Enno Heeren Dirksen
This summer I spent a few weeks in Paris, and mentioned to a friend on a walk to Père Lachaise that I have a distant relative who may be buried there, and I was quick to dismiss it as a family legend, because a first attempt to find his grave a few years ago had led to nothing. My friend, Aurélie is an art historian and quickly found an entry in a recently digitised document of the archives:
It turns out that Enno Heeren Dirksen is actually not buried at Père Lachaise, but at Montmartre. With this information at hand we headed over to Montmartre, and while I thought this is a fun trip, I gave it very little chance of success, to actually find the grave, which I expected to be unmarked, or collapsed, or in any case impossible to find. I have to admit that I was overjoyed to find a perfectly intact grave, with an inscription that read:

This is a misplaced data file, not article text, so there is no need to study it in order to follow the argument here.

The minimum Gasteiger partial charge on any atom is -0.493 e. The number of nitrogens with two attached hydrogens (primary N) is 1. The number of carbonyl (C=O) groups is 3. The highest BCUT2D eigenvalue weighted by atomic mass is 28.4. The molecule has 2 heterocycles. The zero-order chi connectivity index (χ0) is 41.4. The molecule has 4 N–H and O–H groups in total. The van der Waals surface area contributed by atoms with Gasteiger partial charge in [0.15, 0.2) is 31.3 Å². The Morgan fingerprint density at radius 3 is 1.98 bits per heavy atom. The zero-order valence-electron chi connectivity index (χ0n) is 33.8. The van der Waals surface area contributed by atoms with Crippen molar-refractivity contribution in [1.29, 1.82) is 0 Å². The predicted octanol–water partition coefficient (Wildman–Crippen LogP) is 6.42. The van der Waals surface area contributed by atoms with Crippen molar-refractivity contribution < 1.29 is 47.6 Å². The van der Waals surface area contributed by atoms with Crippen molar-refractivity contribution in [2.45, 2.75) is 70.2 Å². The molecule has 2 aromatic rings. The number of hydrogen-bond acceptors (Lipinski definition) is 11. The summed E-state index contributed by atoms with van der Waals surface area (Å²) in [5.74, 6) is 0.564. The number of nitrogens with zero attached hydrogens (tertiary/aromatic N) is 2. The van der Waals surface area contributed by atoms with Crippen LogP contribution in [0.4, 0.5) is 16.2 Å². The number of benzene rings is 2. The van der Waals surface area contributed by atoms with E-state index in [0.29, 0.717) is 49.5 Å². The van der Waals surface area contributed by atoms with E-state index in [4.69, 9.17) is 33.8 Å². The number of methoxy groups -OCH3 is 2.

Enno Hero Dirksen
Professeur de Mathematiques
à l’Université de Berlin
Concession à perpetuité
No 367 Année 1850
It’s entirely possible that I’m the first relative who visited his rest place, in 172 years.
My knowledge of his life was until very recently entirely anecdotal, as told by my mother and her brothers, whose grandfather (or great grandfather?) would have met him on his visits home, in Emden. The biography I have found online matches pretty well everything I’ve been told:
I was aware that he interacted with C.F. Gauss, but I would like to know more about the nature of their collaboration on the calculation of orbits of comets and asteroids.
I would also like to learn more about his work leading up to his habilitation, as reflected in his inaugural lecture
Über eine zweckmässige Methode, die Opposition eines Planeten mit der Sonne zu berechnen
I might write about that separately.
He also had a very famous student: Carl Jacobi.
I intend to find out more about his work, and the many students he advised:
Maybe on my next visit to Paris?